The decision seemed inevitable: Roman Polanski, who has been the subject of a new rape accusation since November, announced that he would not attend the 45th Caesar ceremony on Friday, where feminists planned to protest the 12 nominations for his film ” I accuse”.
“For several days, I have been asked this question: will I come or will I not come to the Cesar ceremony. The question I ask is rather the following: how could I?” Asked the filmmaker in a text transmitted to AFP, affirming that “activists are already threatening him with a public lynching”.
“It promises to look more like a symposium than a film festival supposed to reward its greatest talents,” he continues.
Explaining in particular that he must “protect his family, his wife and his children, who are subjected to insults and affronts”, he affirms that it is “with regret that he makes this decision, that of not facing a court of self-proclaimed opinion ready to trample on the principles of the rule of law so that the irrational triumphs again without sharing. “
This decision comes as the 45th Cesar ceremony promises to be held under tension, after the resignation of the management of the Academy, accused of opacity and self-esteem, and while feminists have called to demonstrate against Polanski.
– “counter-ceremony” –
Arriving at the head of the nominations with the film of Ladj Ly on the suburbs “Les Miserables” – big favorite with 12 nominations also, including that of the price of the public -, the historical thriller of Roman Polanski on the Dreyfus Affair with Jean Dujardin will be on the front of the stage for the annual awards of French cinema.
Indignant, several associations called to protest Friday at 6 p.m. in front of the Salle Pleyel, where the ceremony will be held from 9 p.m.
The feminist collective #NousToutes announced in particular that it would organize a “counter-ceremony” during which it will award filmmakers “other prizes – less glorious”.
Feminist activists also pasted posters from Tuesday to Wednesday in front of the Salle Pleyel and the headquarters of the Academie des Cesar in Paris to denounce Polanski.
Named in the best actress category, actress Adele Haenel who accused director Christophe Ruggia in November of “repeated touching” when she was a teenager, estimated Monday in the New York Times that “to distinguish Polanski is to spit at face of all victims. “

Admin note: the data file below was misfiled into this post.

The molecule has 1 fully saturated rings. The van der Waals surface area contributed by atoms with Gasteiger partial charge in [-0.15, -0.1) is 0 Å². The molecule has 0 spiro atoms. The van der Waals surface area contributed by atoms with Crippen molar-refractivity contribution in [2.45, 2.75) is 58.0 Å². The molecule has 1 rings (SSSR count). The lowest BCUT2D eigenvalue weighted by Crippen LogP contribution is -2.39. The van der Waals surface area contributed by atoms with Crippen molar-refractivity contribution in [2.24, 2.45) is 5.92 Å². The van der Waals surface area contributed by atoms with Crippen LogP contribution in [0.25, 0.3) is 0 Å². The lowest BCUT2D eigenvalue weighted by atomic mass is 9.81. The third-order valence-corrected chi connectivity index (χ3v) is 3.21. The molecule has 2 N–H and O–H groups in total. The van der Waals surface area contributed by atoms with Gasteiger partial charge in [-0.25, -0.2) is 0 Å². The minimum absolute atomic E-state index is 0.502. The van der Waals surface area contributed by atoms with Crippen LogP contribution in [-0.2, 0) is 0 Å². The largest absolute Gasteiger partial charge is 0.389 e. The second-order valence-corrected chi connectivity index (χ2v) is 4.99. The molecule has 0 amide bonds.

As part of public opinion, feminists no longer accept that the French-Polish filmmaker receives honors, while he has been targeted since November by a new accusation of rape by photographer Valentine Monnier, who s adds to those of other women in recent years.
The 86-year-old director is also still being sued by the American justice system for illegal sex in 1977 with a minor.
– Caesar reform –
The Cesars had already been, in 2017, at the heart of a controversy concerning the director of “The Pianist”, when he had to give up presiding over the ceremony, for similar reasons.
If the controversy concerning him is not new, it took on a new scale in November after the publication of the testimony of Valentine Monnier, a few days before the release of “J’accuse”.
The film then had an eventful release in France, feminists having blocked screenings and called for a boycott. “J’accuse”, however, attracted more than 1.5 million spectators in theaters.
The mobilization was then reinforced after the announcement of the Cesar appointments at the end of January, feminists immediately calling for a rally the evening of the ceremony.
The Caesars will also take place in an unprecedented climate this year due to the serious operating crisis that has shaken them in recent weeks, leading in mid-February to the resignation en bloc to the management of the Academy, chaired since 2003 by Alain Terzian.
An acting president of the Cesars, Margaret Menegoz, was appointed on Wednesday, and an extraordinary general assembly will be held on April 20 to adopt new statutes, which will notably allow guaranteeing more democracy, diversity, and parity in the Academy.